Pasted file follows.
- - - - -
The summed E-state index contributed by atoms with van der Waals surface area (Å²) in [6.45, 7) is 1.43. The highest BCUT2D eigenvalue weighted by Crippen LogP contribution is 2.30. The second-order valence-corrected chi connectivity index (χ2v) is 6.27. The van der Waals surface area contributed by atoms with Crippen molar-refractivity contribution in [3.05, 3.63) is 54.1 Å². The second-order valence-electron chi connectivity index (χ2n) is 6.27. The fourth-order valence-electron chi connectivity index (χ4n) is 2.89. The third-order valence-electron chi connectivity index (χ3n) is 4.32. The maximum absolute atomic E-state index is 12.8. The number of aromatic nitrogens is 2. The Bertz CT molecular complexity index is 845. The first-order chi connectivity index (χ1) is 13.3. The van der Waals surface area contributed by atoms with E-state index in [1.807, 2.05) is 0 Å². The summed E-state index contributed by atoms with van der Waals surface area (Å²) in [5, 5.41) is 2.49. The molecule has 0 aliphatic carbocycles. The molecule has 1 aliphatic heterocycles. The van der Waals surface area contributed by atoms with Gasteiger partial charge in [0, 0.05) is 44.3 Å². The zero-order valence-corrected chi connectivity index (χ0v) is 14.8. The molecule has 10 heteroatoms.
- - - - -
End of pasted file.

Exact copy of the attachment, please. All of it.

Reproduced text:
The summed E-state index contributed by atoms with van der Waals surface area (Å²) in [6.45, 7) is 1.43. The highest BCUT2D eigenvalue weighted by Crippen LogP contribution is 2.30. The second-order valence-corrected chi connectivity index (χ2v) is 6.27. The van der Waals surface area contributed by atoms with Crippen molar-refractivity contribution in [3.05, 3.63) is 54.1 Å². The second-order valence-electron chi connectivity index (χ2n) is 6.27. The fourth-order valence-electron chi connectivity index (χ4n) is 2.89. The third-order valence-electron chi connectivity index (χ3n) is 4.32. The maximum absolute atomic E-state index is 12.8. The number of aromatic nitrogens is 2. The Bertz CT molecular complexity index is 845. The first-order chi connectivity index (χ1) is 13.3. The van der Waals surface area contributed by atoms with E-state index in [1.807, 2.05) is 0 Å². The summed E-state index contributed by atoms with van der Waals surface area (Å²) in [5, 5.41) is 2.49. The molecule has 0 aliphatic carbocycles. The molecule has 1 aliphatic heterocycles. The van der Waals surface area contributed by atoms with Gasteiger partial charge in [0, 0.05) is 44.3 Å². The zero-order valence-corrected chi connectivity index (χ0v) is 14.8. The molecule has 10 heteroatoms.